Is It A Bird? A Plane? WHAT IS IT?

It’s Memoir Monday – a self-proclaimed hashtag that isn’t a hashtag, to be honest. In the last two years, I decided to open my mind to memoirs, biographies, and other books by celebrities. To think that they already make a lot of money by appearing in our favorite movies and TV shows, now they write books to bring in more of an income! I wanted to see how much of their lives they actually want to share with their readers.

Now, I haven’t made a dent in the collection of celebrity novels. I’ve only come across three that peaked my interest: The Girl With the Lower Back Tattoo by Amy Schumer, The Princess Diarist by Carrie Fischer (RIP to that beautiful woman), and Yes Please! by Amy Poehler.

Now the reason why you’re looking at Amy Poehler’s face here is because I have this undying love for her but heard mixed reviews on her book. I’m a sucker for needing to know every detail about a person’s life as well as every detail about their book (i.e. who published it, where was it produced, what is the ISBN number). This one definitely threw me for a look when I saw it didn’t have a genre.

amy poehler.gif

Originally, I found this beautifully crafted book (if you own it or have at least picked it up in your hands, you know what I mean) in the “Humor” section of Barnes and Noble and I was pretty confused because I read that it was a recollection and reflection on Poehler’s life…I understand she’s a funny woman but was the joke on me for looking in the “Biography” section?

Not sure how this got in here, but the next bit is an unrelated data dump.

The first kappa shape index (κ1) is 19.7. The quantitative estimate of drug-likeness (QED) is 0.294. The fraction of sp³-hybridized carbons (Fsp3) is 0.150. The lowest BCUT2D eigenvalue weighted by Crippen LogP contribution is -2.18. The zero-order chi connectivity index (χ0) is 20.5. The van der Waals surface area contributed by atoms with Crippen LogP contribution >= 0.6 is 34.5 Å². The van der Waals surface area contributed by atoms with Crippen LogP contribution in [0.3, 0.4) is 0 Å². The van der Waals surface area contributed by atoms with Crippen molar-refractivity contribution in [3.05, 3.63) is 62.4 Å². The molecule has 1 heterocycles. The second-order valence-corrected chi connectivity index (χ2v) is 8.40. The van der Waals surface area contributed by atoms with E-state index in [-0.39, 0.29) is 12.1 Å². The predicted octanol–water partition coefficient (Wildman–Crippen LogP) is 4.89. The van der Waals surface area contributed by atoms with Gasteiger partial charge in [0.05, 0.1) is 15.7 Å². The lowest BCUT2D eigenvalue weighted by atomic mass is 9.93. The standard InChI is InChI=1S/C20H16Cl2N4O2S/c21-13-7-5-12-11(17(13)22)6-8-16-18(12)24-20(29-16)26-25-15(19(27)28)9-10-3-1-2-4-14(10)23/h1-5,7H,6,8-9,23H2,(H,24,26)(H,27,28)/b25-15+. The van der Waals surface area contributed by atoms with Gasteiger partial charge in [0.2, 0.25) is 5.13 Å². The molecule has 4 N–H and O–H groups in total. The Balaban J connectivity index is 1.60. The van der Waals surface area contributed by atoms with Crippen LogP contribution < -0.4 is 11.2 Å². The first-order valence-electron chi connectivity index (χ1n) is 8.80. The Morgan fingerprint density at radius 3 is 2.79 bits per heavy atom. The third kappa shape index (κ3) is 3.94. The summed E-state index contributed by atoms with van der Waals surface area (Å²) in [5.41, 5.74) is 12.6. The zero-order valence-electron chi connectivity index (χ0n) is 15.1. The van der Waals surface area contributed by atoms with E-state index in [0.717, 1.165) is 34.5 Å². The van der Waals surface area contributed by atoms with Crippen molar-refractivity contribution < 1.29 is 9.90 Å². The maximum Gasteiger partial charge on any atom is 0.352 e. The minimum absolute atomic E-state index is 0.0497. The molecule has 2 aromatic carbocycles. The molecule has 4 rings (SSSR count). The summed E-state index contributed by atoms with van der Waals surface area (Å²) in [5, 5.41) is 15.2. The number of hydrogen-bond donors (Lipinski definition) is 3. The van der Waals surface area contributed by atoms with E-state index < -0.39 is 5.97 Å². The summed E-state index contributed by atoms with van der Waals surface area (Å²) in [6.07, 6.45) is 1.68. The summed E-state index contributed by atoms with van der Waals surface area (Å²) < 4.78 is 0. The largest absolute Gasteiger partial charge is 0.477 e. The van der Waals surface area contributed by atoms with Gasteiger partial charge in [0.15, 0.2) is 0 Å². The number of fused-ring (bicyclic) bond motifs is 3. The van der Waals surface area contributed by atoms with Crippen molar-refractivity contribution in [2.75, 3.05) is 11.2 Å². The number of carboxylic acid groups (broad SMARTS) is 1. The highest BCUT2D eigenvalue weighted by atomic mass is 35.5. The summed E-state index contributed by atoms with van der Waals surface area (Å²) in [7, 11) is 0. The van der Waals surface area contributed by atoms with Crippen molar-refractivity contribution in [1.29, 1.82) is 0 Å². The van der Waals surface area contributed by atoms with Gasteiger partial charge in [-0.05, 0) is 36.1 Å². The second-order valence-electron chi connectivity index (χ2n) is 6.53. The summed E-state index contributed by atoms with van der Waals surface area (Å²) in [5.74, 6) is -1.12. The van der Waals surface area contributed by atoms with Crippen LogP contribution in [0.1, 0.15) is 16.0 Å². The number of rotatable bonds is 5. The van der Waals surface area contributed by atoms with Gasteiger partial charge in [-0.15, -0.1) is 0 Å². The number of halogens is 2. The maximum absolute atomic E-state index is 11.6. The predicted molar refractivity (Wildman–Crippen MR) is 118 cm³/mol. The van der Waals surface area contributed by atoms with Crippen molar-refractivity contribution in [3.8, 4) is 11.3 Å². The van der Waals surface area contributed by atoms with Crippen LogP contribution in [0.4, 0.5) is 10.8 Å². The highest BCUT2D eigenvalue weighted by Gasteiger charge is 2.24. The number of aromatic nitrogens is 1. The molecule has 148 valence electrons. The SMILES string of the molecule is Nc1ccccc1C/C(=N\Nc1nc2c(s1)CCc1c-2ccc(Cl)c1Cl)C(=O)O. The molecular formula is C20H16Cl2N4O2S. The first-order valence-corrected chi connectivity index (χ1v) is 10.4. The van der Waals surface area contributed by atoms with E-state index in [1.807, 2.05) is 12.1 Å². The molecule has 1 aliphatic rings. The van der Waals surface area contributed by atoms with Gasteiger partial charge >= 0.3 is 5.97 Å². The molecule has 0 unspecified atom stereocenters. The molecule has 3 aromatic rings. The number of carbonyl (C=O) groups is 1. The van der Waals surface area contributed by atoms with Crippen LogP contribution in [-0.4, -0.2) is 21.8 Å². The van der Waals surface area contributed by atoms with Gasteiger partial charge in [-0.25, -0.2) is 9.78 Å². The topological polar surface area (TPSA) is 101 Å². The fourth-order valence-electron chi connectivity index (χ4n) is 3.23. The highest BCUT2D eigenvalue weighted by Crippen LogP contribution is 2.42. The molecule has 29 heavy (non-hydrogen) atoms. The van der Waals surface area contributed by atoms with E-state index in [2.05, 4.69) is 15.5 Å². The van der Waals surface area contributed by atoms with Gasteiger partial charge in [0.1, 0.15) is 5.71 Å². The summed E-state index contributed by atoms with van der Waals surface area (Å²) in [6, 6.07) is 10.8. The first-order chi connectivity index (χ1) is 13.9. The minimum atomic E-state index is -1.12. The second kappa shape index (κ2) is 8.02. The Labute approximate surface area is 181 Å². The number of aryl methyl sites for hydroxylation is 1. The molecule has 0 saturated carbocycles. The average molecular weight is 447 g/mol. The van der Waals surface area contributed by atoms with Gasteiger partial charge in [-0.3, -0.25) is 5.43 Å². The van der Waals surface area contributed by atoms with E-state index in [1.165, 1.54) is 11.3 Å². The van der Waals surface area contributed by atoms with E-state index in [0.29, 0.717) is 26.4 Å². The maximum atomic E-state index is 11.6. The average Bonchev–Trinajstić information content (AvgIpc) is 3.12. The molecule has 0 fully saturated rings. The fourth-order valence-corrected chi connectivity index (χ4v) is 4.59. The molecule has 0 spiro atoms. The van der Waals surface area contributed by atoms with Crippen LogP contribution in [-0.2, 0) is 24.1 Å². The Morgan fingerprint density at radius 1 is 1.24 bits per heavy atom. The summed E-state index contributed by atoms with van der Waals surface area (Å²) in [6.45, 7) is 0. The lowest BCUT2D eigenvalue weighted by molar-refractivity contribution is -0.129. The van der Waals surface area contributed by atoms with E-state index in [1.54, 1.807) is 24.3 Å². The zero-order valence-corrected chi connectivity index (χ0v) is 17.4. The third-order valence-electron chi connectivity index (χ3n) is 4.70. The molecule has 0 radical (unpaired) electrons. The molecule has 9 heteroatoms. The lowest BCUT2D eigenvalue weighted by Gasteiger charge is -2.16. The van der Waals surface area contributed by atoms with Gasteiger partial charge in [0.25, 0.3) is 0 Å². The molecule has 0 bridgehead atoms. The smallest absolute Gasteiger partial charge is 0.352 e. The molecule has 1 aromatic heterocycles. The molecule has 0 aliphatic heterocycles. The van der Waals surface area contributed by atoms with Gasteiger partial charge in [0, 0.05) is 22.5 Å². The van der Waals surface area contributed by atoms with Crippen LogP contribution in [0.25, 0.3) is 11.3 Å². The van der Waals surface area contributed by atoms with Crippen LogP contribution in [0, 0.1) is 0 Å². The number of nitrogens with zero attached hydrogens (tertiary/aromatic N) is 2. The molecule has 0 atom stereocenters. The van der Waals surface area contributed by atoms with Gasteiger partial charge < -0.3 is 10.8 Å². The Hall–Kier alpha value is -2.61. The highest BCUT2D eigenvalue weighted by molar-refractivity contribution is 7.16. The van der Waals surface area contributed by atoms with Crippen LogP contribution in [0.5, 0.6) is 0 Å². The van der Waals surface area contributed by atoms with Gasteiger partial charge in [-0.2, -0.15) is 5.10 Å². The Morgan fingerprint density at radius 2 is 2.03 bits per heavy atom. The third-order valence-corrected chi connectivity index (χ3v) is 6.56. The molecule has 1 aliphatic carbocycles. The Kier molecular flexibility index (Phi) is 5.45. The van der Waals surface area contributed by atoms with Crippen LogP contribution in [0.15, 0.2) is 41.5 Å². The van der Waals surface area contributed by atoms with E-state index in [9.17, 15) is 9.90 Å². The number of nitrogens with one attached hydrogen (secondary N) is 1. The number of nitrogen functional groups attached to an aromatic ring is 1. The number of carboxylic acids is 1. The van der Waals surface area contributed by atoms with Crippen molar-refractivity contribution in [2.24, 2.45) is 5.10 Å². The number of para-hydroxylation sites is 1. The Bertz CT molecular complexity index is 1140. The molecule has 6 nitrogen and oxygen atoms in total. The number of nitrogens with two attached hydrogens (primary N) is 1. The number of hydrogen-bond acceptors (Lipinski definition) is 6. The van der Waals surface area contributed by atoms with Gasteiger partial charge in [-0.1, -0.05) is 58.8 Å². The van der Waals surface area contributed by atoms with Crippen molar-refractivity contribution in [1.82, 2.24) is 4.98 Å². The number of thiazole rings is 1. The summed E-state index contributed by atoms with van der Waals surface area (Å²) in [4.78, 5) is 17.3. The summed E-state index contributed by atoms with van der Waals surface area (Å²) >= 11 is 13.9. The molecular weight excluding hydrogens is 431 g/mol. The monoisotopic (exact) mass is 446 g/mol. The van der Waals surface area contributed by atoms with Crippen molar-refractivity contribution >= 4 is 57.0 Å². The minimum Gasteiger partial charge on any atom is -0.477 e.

I’m a little over halfway done with it and I’m all over the place, but still enjoying, the life of Amy Poehler – both past and present. She’s made me reflect on my own choices in life without actually sitting down and telling me to do so, or maybe there was a chapter in the book that told me to do that…WHO KNOWS! Ultimately, I do enjoy it as a read where I can pick it up even after I finish to revisit some pick-me-up chapters. It’s also really interesting to know the backstory and introduction of comedy changed Poehler’s path (spoiler alert, ha!)

I do want to ask though, has anyone ever picked up a book and had been previously misled to think the book was something else than what it actually was? If so, sound off in the comments, because I need a bit of forewarning before I buy others!

P.S. I have heard the audiobook to this is much better than reading the actual book but I like physical books so do what you will with this information, hehe!


That Awkward Moment When…

michael scott.gifEvery writer has an awkward moment. Whether it comes to them in the art of writing their poem, short story, novel, or thinking about their next project. It’s always good to be reminded that you’re never alone in your writing endeavors. Here are my five favorite awkward moments, inspired by some Tumblr posts:

  • Writing until 3 am
    This incident is Dangerous with a capital ‘d.’ Some people are prosperous (and courageous) enough to quit their day job to become a fulltime writer. Some people haven’t gotten there yet and instead set aside an hour or two every night to dedicate to their WIP (work in progress). Sometimes, those people lose track of time and end up writing a lot later than expected, spending much longer on their computer, feeling their eyes grow heavy and their brains turn to mush. Then when that person is actually coherent and looks back on their so-called “progress,” they realize they wrote a bunch of nonsense for six hours. I feel as though that would make a good book in itself: collecting the sleep-deprived rambles of one person and calling it The Sleep-Deprived Rambles of the Working Person: A Collection.
  • Clearing Internet History